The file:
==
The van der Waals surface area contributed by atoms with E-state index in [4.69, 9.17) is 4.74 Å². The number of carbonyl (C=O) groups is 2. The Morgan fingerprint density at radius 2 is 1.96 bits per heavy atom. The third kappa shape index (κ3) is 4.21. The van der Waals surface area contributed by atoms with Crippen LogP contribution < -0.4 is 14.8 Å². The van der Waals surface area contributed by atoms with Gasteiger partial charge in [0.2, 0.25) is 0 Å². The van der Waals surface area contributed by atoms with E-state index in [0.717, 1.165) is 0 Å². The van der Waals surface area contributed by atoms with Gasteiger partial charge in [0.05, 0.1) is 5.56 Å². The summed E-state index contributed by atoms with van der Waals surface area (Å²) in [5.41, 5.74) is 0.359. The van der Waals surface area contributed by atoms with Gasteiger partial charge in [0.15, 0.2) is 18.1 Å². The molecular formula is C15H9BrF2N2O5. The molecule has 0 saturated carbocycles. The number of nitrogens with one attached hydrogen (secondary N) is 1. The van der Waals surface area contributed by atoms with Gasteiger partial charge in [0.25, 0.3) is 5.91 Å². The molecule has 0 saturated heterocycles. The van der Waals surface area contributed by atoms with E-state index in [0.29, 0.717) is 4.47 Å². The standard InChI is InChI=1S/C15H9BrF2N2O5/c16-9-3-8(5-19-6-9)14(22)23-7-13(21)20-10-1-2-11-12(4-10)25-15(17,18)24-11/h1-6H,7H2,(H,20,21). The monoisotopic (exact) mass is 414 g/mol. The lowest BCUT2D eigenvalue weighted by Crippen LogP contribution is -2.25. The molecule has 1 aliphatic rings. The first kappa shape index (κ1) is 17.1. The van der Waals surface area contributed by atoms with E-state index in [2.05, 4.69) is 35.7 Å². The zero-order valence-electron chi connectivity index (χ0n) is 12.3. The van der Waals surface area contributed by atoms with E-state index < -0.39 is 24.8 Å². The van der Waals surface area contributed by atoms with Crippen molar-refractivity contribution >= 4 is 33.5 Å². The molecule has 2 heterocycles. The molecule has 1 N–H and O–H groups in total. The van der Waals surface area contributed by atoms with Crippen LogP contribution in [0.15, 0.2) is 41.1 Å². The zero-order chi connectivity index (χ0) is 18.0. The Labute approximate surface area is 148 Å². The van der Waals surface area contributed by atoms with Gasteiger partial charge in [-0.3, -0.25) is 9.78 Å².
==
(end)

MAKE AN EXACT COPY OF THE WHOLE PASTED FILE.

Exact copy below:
The van der Waals surface area contributed by atoms with E-state index in [4.69, 9.17) is 4.74 Å². The number of carbonyl (C=O) groups is 2. The Morgan fingerprint density at radius 2 is 1.96 bits per heavy atom. The third kappa shape index (κ3) is 4.21. The van der Waals surface area contributed by atoms with Crippen LogP contribution < -0.4 is 14.8 Å². The van der Waals surface area contributed by atoms with Gasteiger partial charge in [0.2, 0.25) is 0 Å². The van der Waals surface area contributed by atoms with E-state index in [0.717, 1.165) is 0 Å². The van der Waals surface area contributed by atoms with Gasteiger partial charge in [0.05, 0.1) is 5.56 Å². The summed E-state index contributed by atoms with van der Waals surface area (Å²) in [5.41, 5.74) is 0.359. The van der Waals surface area contributed by atoms with Gasteiger partial charge in [0.15, 0.2) is 18.1 Å². The molecular formula is C15H9BrF2N2O5. The molecule has 0 saturated carbocycles. The number of nitrogens with one attached hydrogen (secondary N) is 1. The van der Waals surface area contributed by atoms with Gasteiger partial charge in [0.25, 0.3) is 5.91 Å². The molecule has 0 saturated heterocycles. The van der Waals surface area contributed by atoms with E-state index in [0.29, 0.717) is 4.47 Å². The standard InChI is InChI=1S/C15H9BrF2N2O5/c16-9-3-8(5-19-6-9)14(22)23-7-13(21)20-10-1-2-11-12(4-10)25-15(17,18)24-11/h1-6H,7H2,(H,20,21). The monoisotopic (exact) mass is 414 g/mol. The lowest BCUT2D eigenvalue weighted by Crippen LogP contribution is -2.25. The molecule has 1 aliphatic rings. The first kappa shape index (κ1) is 17.1. The van der Waals surface area contributed by atoms with E-state index in [2.05, 4.69) is 35.7 Å². The zero-order valence-electron chi connectivity index (χ0n) is 12.3. The van der Waals surface area contributed by atoms with E-state index < -0.39 is 24.8 Å². The van der Waals surface area contributed by atoms with Crippen molar-refractivity contribution >= 4 is 33.5 Å². The molecule has 2 heterocycles. The molecule has 1 N–H and O–H groups in total. The van der Waals surface area contributed by atoms with Crippen LogP contribution in [0.15, 0.2) is 41.1 Å². The zero-order chi connectivity index (χ0) is 18.0. The Labute approximate surface area is 148 Å². The van der Waals surface area contributed by atoms with Gasteiger partial charge in [-0.3, -0.25) is 9.78 Å².